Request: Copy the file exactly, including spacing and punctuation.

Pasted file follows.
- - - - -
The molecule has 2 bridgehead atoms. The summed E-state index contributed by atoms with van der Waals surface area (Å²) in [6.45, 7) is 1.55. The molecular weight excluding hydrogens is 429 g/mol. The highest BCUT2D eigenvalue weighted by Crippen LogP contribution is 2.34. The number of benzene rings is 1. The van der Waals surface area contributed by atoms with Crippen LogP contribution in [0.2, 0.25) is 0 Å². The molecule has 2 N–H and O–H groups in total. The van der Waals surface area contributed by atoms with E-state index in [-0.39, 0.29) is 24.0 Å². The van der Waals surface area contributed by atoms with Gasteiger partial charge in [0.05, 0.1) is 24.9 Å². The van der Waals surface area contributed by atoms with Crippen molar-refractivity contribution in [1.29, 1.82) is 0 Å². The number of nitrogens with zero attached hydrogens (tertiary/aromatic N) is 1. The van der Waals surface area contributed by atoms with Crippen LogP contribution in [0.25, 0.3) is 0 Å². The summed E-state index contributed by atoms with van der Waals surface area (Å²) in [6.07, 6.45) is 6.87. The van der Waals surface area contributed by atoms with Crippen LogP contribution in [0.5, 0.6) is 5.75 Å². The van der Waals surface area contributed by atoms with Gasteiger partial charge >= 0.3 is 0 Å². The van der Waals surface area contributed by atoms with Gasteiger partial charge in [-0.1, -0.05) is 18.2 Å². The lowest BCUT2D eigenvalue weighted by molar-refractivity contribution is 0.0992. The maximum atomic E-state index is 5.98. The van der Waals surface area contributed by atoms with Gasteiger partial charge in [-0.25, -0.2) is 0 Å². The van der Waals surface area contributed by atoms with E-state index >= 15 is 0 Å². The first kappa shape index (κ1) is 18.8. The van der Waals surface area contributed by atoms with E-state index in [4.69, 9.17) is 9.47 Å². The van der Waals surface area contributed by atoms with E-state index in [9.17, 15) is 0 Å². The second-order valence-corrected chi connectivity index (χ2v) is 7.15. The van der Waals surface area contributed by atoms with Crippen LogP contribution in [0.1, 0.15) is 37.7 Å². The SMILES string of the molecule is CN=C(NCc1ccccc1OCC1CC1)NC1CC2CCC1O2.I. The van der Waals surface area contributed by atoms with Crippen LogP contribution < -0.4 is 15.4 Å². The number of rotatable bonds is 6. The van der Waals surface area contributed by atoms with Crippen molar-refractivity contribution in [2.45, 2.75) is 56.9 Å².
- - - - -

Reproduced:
The molecule has 2 bridgehead atoms. The summed E-state index contributed by atoms with van der Waals surface area (Å²) in [6.45, 7) is 1.55. The molecular weight excluding hydrogens is 429 g/mol. The highest BCUT2D eigenvalue weighted by Crippen LogP contribution is 2.34. The number of benzene rings is 1. The van der Waals surface area contributed by atoms with Crippen LogP contribution in [0.2, 0.25) is 0 Å². The molecule has 2 N–H and O–H groups in total. The van der Waals surface area contributed by atoms with E-state index in [-0.39, 0.29) is 24.0 Å². The van der Waals surface area contributed by atoms with Gasteiger partial charge in [0.05, 0.1) is 24.9 Å². The van der Waals surface area contributed by atoms with Crippen molar-refractivity contribution in [1.29, 1.82) is 0 Å². The number of nitrogens with zero attached hydrogens (tertiary/aromatic N) is 1. The van der Waals surface area contributed by atoms with Crippen LogP contribution in [0.25, 0.3) is 0 Å². The summed E-state index contributed by atoms with van der Waals surface area (Å²) in [6.07, 6.45) is 6.87. The van der Waals surface area contributed by atoms with Crippen LogP contribution in [0.5, 0.6) is 5.75 Å². The van der Waals surface area contributed by atoms with Gasteiger partial charge >= 0.3 is 0 Å². The van der Waals surface area contributed by atoms with Gasteiger partial charge in [-0.1, -0.05) is 18.2 Å². The lowest BCUT2D eigenvalue weighted by molar-refractivity contribution is 0.0992. The maximum atomic E-state index is 5.98. The van der Waals surface area contributed by atoms with Gasteiger partial charge in [-0.25, -0.2) is 0 Å². The van der Waals surface area contributed by atoms with E-state index >= 15 is 0 Å². The first kappa shape index (κ1) is 18.8. The van der Waals surface area contributed by atoms with E-state index in [4.69, 9.17) is 9.47 Å². The van der Waals surface area contributed by atoms with E-state index in [9.17, 15) is 0 Å². The second-order valence-corrected chi connectivity index (χ2v) is 7.15. The van der Waals surface area contributed by atoms with Crippen LogP contribution in [0.1, 0.15) is 37.7 Å². The SMILES string of the molecule is CN=C(NCc1ccccc1OCC1CC1)NC1CC2CCC1O2.I. The van der Waals surface area contributed by atoms with Crippen LogP contribution < -0.4 is 15.4 Å². The number of rotatable bonds is 6. The van der Waals surface area contributed by atoms with Crippen molar-refractivity contribution in [2.45, 2.75) is 56.9 Å².